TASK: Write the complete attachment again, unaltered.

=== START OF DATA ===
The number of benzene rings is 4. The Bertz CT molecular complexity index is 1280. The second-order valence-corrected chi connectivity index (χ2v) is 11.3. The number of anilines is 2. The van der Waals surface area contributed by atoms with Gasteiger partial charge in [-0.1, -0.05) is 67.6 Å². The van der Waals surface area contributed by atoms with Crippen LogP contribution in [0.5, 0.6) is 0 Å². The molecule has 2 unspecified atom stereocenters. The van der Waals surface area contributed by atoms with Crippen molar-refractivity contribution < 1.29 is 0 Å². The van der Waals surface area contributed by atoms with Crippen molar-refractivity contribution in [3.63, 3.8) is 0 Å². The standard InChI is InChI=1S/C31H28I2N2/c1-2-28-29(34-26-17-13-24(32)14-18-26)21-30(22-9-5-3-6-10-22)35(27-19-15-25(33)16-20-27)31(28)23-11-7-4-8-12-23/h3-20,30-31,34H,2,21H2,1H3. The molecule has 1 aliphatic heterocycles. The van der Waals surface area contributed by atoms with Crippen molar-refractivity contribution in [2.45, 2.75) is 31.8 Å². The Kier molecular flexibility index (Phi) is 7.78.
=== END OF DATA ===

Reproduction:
The number of benzene rings is 4. The Bertz CT molecular complexity index is 1280. The second-order valence-corrected chi connectivity index (χ2v) is 11.3. The number of anilines is 2. The van der Waals surface area contributed by atoms with Gasteiger partial charge in [-0.1, -0.05) is 67.6 Å². The van der Waals surface area contributed by atoms with Crippen LogP contribution in [0.5, 0.6) is 0 Å². The molecule has 2 unspecified atom stereocenters. The van der Waals surface area contributed by atoms with Crippen molar-refractivity contribution < 1.29 is 0 Å². The van der Waals surface area contributed by atoms with Crippen molar-refractivity contribution in [3.63, 3.8) is 0 Å². The standard InChI is InChI=1S/C31H28I2N2/c1-2-28-29(34-26-17-13-24(32)14-18-26)21-30(22-9-5-3-6-10-22)35(27-19-15-25(33)16-20-27)31(28)23-11-7-4-8-12-23/h3-20,30-31,34H,2,21H2,1H3. The molecule has 1 aliphatic heterocycles. The van der Waals surface area contributed by atoms with Crippen molar-refractivity contribution in [2.45, 2.75) is 31.8 Å². The Kier molecular flexibility index (Phi) is 7.78.